Fe was in excess of the WHO / FAO maximum permissible limit in 5 studied samples and was found highest in Anti malaria drugs but least in analgesics. Cd was found in excess in 40% of the drugs and these include four samples of antimalarias, three of analgesics, two of energy drinks and one sample of immune boosters. Also Ni was above the FDA maximum permissible limit in 96% of the studied samples but Zn was below the set limit in herbal drugs in all the samples.
However, Cu was above the set limit in 84% of the samples. The levels of Pb were higher than the permissible limit in seven samples amounting to 28% of the whole samples studied. The calculated provisional weekly intake (PWI) for all the metals did not exceed the recommended tolerable limit except that of Ni in seven samples. Hence, at the present rate of drug ingestion in the studied area, only Ni pose potential health risk. The HMPI was highest in location D (Aba) and least in location A (Owerri). The WHO / FAO recommended maximum allowable level is 60 µg/g.
The results of this study show a wide variation of Fe content in different herb samples. The result is comparable to values of Fe found in Egyptian spices and medicinal plants which ranged between 26.96 and 1046.25 mgkg−1 13. Fe plays many crucial roles in the human body including oxygen supply, energy production, and immunity. It facilitates the oxidation of carbohydrates, proteins and fats to control body weight, which is a very important factor is diabetes management. Iron is
necessary for the formation of haemoglobin and also plays an important role in oxygen and electron transfer in the human body.
Low iron content causes gastrointestinal infection, nose bleeding and myocardial infection 14 Iron toxicity has an adverse effect on various metabolic functions and cardiovascular system 15. Iron salts have astringent action which causes irritation of the gastrointestinal mucosa which gives rise to gastric discomfort, nausea, vomiting and diarrhea or constipation 16. When there is a high oral dose of iron, the astringent action of iron salts damages the mucosal cells. Severe damage may cause bleeding in the stomach or haematemesis and necrosis of mucosal cells may cause perforation of the gut wall 16. Location, D showed higher Cd contents in the anti malaria, analgesics, immune booster and power / energy drink samples.
There is the likelihood that sources of Cd pollution exist in location D which led to contamination of the herbal products. Cd is a toxicant and has been implicated in many disorders and its contamination of drugs may lead to cough, headache, cancer of the lungs, etc. 17, 18. The, concentration of Cd in these samples is low compared to the concentration of Cd in herbal drugs used as anti-malarial in Zaria 19 and as reported in 25 other herbal products sampled from eastern and western Nigeria 20 with Cd concentration ranging from 0.55 to 4.75 mg. The Cd levels found in some samples in the study were lower than those obtained by Hina et al., 21; Uddin et al., 22 and Nwoko and co – workers 23. However, Ekeanyanwu and co workers 24 did not detect Cd and Ni in the herbal drugs examined in their study but found other metals to be within the permissible limit recommended by regulatory agencies. Cadmium is among the most toxic natural elements.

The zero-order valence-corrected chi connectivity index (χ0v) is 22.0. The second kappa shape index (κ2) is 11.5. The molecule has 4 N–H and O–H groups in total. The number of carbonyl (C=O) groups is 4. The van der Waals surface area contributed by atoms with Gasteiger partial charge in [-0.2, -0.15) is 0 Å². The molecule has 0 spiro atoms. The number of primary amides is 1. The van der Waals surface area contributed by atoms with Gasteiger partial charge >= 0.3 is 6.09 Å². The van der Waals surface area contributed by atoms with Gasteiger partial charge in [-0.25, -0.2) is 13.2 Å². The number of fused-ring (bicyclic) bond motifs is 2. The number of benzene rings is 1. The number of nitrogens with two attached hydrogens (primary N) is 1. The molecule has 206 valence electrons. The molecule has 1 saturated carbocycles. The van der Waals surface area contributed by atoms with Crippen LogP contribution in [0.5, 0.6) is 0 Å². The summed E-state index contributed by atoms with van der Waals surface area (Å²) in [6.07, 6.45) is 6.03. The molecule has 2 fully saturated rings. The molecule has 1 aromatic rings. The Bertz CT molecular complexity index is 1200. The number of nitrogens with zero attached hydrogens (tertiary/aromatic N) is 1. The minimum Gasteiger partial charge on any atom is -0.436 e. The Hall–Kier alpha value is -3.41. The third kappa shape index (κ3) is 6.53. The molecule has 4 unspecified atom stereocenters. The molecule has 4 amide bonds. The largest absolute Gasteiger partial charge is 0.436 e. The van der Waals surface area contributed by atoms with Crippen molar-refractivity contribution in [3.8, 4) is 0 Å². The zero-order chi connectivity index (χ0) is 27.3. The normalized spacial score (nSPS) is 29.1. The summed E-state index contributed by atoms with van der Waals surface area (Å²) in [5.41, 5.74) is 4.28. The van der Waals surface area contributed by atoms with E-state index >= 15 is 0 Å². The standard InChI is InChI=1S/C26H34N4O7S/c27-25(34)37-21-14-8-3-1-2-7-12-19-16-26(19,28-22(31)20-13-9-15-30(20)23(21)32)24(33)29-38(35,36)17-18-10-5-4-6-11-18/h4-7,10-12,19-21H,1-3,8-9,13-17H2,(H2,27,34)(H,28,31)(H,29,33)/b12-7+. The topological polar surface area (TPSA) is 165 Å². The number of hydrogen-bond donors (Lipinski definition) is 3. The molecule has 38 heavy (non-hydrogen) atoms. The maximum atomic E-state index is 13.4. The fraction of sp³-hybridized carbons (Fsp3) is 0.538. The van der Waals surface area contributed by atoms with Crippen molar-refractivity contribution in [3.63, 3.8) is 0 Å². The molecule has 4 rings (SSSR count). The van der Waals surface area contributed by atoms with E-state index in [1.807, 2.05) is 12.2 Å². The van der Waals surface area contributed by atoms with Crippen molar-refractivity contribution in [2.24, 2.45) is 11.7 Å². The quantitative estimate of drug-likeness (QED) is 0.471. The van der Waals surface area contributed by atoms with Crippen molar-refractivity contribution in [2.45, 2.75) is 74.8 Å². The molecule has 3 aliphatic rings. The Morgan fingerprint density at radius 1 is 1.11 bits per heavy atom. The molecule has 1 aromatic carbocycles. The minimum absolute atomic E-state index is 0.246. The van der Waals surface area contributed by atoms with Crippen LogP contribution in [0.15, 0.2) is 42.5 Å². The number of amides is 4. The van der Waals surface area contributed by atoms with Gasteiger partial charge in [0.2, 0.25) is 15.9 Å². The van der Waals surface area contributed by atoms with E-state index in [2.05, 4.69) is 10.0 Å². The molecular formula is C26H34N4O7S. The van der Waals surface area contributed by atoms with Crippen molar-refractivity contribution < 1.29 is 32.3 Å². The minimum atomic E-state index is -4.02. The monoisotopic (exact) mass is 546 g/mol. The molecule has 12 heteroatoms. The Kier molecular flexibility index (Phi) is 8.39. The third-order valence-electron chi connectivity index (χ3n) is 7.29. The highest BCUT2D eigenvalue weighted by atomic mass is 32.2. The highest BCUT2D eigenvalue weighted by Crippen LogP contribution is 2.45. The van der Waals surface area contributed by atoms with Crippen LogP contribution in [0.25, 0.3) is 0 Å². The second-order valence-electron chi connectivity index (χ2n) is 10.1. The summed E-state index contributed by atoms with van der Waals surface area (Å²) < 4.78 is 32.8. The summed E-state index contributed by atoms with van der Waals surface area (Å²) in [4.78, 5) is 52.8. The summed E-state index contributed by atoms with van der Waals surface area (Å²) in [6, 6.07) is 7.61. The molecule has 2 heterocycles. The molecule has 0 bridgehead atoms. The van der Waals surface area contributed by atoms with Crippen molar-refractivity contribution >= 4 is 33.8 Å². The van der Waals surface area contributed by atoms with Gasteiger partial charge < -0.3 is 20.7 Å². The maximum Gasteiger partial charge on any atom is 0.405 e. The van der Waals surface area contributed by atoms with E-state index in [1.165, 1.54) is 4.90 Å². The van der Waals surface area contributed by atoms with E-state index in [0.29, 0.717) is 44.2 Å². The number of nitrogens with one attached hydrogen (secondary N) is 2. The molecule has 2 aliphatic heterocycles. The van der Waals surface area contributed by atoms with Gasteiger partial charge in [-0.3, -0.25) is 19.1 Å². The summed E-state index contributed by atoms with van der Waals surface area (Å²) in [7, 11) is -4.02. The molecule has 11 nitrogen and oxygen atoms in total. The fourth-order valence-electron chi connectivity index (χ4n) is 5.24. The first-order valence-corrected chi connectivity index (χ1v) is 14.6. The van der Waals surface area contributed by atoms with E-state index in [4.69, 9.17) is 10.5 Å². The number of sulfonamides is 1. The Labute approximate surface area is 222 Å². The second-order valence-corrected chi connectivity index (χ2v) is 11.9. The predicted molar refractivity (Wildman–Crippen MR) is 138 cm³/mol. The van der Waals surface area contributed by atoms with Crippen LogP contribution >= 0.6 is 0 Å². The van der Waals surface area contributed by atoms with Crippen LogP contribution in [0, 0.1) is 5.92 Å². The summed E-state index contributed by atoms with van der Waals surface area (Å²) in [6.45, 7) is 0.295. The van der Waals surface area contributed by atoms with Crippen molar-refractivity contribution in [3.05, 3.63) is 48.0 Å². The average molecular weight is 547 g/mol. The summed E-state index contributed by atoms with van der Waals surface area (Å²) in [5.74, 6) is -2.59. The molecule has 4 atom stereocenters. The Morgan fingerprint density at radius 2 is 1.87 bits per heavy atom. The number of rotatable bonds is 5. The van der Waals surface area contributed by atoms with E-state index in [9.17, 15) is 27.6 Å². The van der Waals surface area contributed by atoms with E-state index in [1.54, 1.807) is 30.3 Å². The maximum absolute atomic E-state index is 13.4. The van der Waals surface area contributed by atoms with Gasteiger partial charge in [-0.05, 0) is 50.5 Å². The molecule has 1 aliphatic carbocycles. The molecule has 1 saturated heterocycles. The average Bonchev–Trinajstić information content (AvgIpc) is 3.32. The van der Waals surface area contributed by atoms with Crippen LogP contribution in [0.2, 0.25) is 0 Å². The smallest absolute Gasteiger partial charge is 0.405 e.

The WHO maximum permissible limit (MPL) of Cd in medicinal herbs is 0.3 mg/kg 25 Chronic exposure to Cd causes kidneys and lungs failure, affect bones and stomach. The toxic effects of Cd on humans are same in both adults and children even though the experimental data showed that younger animals absorb more than adults 26. The high levels of cadmium possess a serious health risk on human health. Kidney is mostly the critical target organ in the exposed population. Excretion of Cd usually is very slow and it accumulates in human kidney for a relatively long time which may result in an irreversible impairment of the renal tract 27, 28. Also, at high concentrations, Cd produces serious effects on the liver and vascular and immune system 29.
Severe toxic symptoms as a result of Cd ingestion are reported between 10 - 326 mg and fatal ingestions of Cd, producing shock and acute renal failure do occur from ingestions exceeding 350 mg 30. An indication of cadmium nephrotoxicity, aminoaciduria, glycosuria and tubular necrosis has been detected at renal cadmium concentration of less than 50 μg/g tissue 31.
The values of Ni in all locations except for C2D location were higher than the FDA recommended limit of 0.1 µ g/g 32. However, WHO/FAO has not set permissible limit for Ni in 2005 32. Ni is widely distributed in the environment as a result of natural and anthropogenic activities. Despite the elevated amount of Ni in the drugs, toxicity of Ni in human body is rare due to its low absorption by the body 33, 34, 35. For example, in humans, the average nickel absorption is 27 ± 17% of the dose ingested in water and 0.7 ± 0.4% of the dose ingested in food 36. However, if Ni is taken orally in doses greater than 0.5 g some forms if nickel may be acutely toxic to humans affecting cardiovascular system, immune system and blood which may lead to kidney and liver damage 35, 36.
Coogan and co- workers 35 reported that many harmful effects of nickel ingestion are due to its interference with the metabolism of essential metals such as Fe (II), Mn(II), Ca(II), Zn(II), Cu(II), or Mg(II). Toxicity of nickel probably results from its ability to replace other metal ions in enzymes and proteins or to bind to cellular compounds containing oxygen, sulphur and nitrogen atoms thereby inhibiting their actions 35, 36. Overall, Zn concentrations were below the maximum permissible limit by WHO / FAD of 60 µg/g and consumption of the herbal drugs pose no immediate health risk 37. WHO in 2005 recommendation did not set new limit for Zn in herbal preparation 22.